This is the framework we are using to define what we stand for, how we behave and where we’re going. This is just the start. This is our brand, and this is our story. On the record.
— Steve Murray, CEO, Dr. Martens

The vinyl was distributed to every single member of the Dr. Martens team globally, so all employees could see immediately what the business was all about.

A regular internal newsletter called “On the Record” followed, featuring interviews with colleagues including “Desert Island Docs” and “A Day in my Docs”. Its quirky articles served as a further reminder that everyone’s self-expression and creativity was valued within the business.

Enlisting volunteers to strengthen the internal culture

But this was not just an internal branding exercise, it was also about continually influencing behaviour. A team of volunteers from all levels and all departments, known as the Culture Vultures, were brought on board to give the work longevity. The team regularly meets to discuss and implement new ideas for how to “live the the brand”. They address areas including wellbeing, personal growth and company events and communications.  

Developing strong leaders through playing to the company’s strengths

With this groundwork complete, it was now important for Dr. Martens to focus on integrating its beliefs and ambitions into its leadership approach.

Elaine ran workshops for approximately 60 senior leaders, helping each to explore their individual purpose and values and then relate this back to the company’s approach. The sessions also boosted listening and communication skills and honed emotional intelligence to strengthen team leadership.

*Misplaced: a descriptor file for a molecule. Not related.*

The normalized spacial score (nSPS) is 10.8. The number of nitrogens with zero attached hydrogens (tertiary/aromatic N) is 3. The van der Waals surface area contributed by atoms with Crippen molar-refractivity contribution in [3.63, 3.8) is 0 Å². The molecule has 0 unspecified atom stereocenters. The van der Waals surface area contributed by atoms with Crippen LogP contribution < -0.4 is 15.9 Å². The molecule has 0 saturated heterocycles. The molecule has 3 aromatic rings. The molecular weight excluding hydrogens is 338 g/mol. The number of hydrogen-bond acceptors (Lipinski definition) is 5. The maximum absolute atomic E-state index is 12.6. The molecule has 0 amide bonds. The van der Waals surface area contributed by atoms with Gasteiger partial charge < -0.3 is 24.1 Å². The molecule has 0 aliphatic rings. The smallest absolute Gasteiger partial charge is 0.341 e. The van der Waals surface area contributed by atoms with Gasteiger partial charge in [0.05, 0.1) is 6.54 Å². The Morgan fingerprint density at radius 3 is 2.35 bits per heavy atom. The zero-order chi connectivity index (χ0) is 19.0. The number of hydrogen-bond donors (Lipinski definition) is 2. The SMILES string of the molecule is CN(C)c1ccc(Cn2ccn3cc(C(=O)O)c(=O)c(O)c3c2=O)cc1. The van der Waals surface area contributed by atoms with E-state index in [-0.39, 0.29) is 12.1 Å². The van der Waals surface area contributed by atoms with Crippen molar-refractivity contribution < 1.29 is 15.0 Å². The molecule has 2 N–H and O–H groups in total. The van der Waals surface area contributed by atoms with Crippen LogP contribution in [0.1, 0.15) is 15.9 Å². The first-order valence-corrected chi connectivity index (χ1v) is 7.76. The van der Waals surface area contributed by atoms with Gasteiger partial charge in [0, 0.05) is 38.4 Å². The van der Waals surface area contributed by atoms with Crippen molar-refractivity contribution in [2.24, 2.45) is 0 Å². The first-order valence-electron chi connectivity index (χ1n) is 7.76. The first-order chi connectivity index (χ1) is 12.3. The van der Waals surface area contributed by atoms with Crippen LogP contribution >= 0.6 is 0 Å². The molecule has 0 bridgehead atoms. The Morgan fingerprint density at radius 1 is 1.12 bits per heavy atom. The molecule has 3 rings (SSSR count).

Dr. Martens is such a strong, independent brand and the last thing we wanted was to clone a single approach to leadership. By supporting the leadership team to identify and celebrate their individual strengths and purpose and align them with the company’s ambitions, we aimed to energise the leaders to inspire their teams and strengthen the business.
— Elaine Grix, leadership advisor and consultant to Dr. Martens

The feedback from the training was extremely positive:

It’s really buoyed my enthusiasm and sent me on a reinvigorated path to give my best every day.
— Dr. Martens manager who attended training
I was pretty inspired throughout and did a lot of soul-searching about how I can be a better leader.
— Dr. Martens manager who attended training

Based on this success, further sessions are planned for 40 managers in the organisation. The training has also been extended to Dr. Martens US operations.


By successfully defining the culture, developing company leaders, and using this work as a bedrock for employee communications, the project has already improved employee engagement. Teams are more motivated, working closely together towards a common purpose. The work has supported the recruitment process too, formalising the characteristics and attitudes they look for in their recruits and giving new joiners greater insights into the company. While it is difficult to say exactly what the commercial impact has been, Dr. Martens has had a strong year financially and it is believed that the leadership development and employee engagement work played its part here.

What’s next?

This is only the beginning. With 1,500 employees predicted to enter the business within the next few years, there are plenty more opportunities for building the leadership development programme and extending employee engagement initiatives to uphold and build on the spirit of “Rebellious Self-Expression” within Dr. Martens.

If you’d like to know more about how this two-year project worked, the key takeaways from the the work can be found in this blog post from Elaine.